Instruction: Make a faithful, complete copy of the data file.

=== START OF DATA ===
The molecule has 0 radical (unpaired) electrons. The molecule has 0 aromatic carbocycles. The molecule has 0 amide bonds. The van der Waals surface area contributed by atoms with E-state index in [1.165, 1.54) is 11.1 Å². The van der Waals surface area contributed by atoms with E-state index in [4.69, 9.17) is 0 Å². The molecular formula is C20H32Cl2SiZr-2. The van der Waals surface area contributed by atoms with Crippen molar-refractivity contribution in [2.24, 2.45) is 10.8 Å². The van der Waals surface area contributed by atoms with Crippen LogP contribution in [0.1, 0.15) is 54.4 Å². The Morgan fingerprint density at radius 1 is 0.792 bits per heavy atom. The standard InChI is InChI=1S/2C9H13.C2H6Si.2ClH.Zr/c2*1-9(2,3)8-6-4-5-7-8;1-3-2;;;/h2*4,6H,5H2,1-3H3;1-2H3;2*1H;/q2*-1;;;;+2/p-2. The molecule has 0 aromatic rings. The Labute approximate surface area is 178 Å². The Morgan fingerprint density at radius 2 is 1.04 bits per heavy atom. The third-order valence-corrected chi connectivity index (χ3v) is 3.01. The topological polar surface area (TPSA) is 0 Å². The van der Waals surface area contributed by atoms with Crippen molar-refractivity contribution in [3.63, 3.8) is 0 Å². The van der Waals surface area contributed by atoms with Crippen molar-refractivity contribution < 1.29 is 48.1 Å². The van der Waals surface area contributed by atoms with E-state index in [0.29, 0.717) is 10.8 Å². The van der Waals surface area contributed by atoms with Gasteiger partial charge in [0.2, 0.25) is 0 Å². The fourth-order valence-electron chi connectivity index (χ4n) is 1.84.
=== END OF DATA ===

The molecule has 0 radical (unpaired) electrons. The molecule has 0 aromatic carbocycles. The molecule has 0 amide bonds. The van der Waals surface area contributed by atoms with E-state index in [1.165, 1.54) is 11.1 Å². The van der Waals surface area contributed by atoms with E-state index in [4.69, 9.17) is 0 Å². The molecular formula is C20H32Cl2SiZr-2. The van der Waals surface area contributed by atoms with Crippen molar-refractivity contribution in [2.24, 2.45) is 10.8 Å². The van der Waals surface area contributed by atoms with Crippen LogP contribution in [0.1, 0.15) is 54.4 Å². The Morgan fingerprint density at radius 1 is 0.792 bits per heavy atom. The standard InChI is InChI=1S/2C9H13.C2H6Si.2ClH.Zr/c2*1-9(2,3)8-6-4-5-7-8;1-3-2;;;/h2*4,6H,5H2,1-3H3;1-2H3;2*1H;/q2*-1;;;;+2/p-2. The molecule has 0 aromatic rings. The Labute approximate surface area is 178 Å². The Morgan fingerprint density at radius 2 is 1.04 bits per heavy atom. The third-order valence-corrected chi connectivity index (χ3v) is 3.01. The topological polar surface area (TPSA) is 0 Å². The van der Waals surface area contributed by atoms with Crippen molar-refractivity contribution in [3.63, 3.8) is 0 Å². The van der Waals surface area contributed by atoms with Crippen molar-refractivity contribution < 1.29 is 48.1 Å². The van der Waals surface area contributed by atoms with E-state index in [0.29, 0.717) is 10.8 Å². The van der Waals surface area contributed by atoms with Gasteiger partial charge in [0.2, 0.25) is 0 Å². The fourth-order valence-electron chi connectivity index (χ4n) is 1.84.